The video showed Tensing was courteous with each driver, and in one stop involving a black woman, let her go without writing a ticket. All of the drivers complied with him.

He handcuffed one man after learning the man had outstanding warrants for his arrest.

Hamilton County Prosecutor Joe Deters questioned Tensing under cross examination.

He played Tensing's body cam video of the shooting twice as Tensing stood in front of the video monitor that showed the car didn't accelerate until after the gunshot.

DuBose's family, who were in court, gasped as the video was played. They told reporters they didn't think Tensing's testimony was genuine and compared it to an awards show performance.

"You do realize that none of the eyewitnesses support your story of being dragged?" Deters asked him.

"Sir, they weren't in my position," he responded.

Deters noted that Tensing had the highest number of stops, citations and arrests at UCPD and the highest racial disparity.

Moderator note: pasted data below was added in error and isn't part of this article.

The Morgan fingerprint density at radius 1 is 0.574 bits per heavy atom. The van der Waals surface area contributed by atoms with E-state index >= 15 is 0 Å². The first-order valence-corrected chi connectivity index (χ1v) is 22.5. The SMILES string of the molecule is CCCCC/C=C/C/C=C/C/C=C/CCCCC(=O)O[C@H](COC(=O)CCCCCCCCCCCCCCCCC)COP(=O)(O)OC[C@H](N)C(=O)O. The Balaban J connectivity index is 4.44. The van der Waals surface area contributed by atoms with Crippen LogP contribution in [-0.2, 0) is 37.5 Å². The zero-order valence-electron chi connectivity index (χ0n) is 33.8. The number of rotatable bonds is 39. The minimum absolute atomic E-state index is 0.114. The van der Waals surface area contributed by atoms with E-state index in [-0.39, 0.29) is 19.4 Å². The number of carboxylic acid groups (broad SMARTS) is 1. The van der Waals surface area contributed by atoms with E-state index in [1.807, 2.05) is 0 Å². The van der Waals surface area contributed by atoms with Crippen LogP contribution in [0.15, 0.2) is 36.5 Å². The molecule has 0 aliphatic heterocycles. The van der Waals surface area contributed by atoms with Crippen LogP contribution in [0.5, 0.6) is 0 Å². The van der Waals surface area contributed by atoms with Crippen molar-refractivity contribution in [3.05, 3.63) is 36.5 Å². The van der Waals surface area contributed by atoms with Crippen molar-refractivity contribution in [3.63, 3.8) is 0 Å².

Tensing responded he can't see who he's pulling over during traffic stops.

Deters asked Tensing about the T-shirt with a large image of the Confederate flag that Tensing wore under his police uniform on that day.

"Do you have any sense how offensive that T-shirt is to the African-American community?"

Tensing responded: "Sir, that T-shirt means nothing to me."

Earlier, Mathews began Tensing's testimony by also asking about the T-shirt.

Tensing explained UCPD require officers to wear black undershirts. He said he used old T-shirts because officers get "soaked with sweat" under their bulletproof vests.

A relative gave him the shirt, one he grabbed out of his laundry as he dressed for work that day, thinking nothing of it, he said.

"It has no meaning to me," he testified. "I never thought anything about it."

Tensing said DuBose was "slow to stop" when he pulled him over on Rice Street. He exited his police vehicle, approached DuBose's car and introduced himself as a UCPD officer.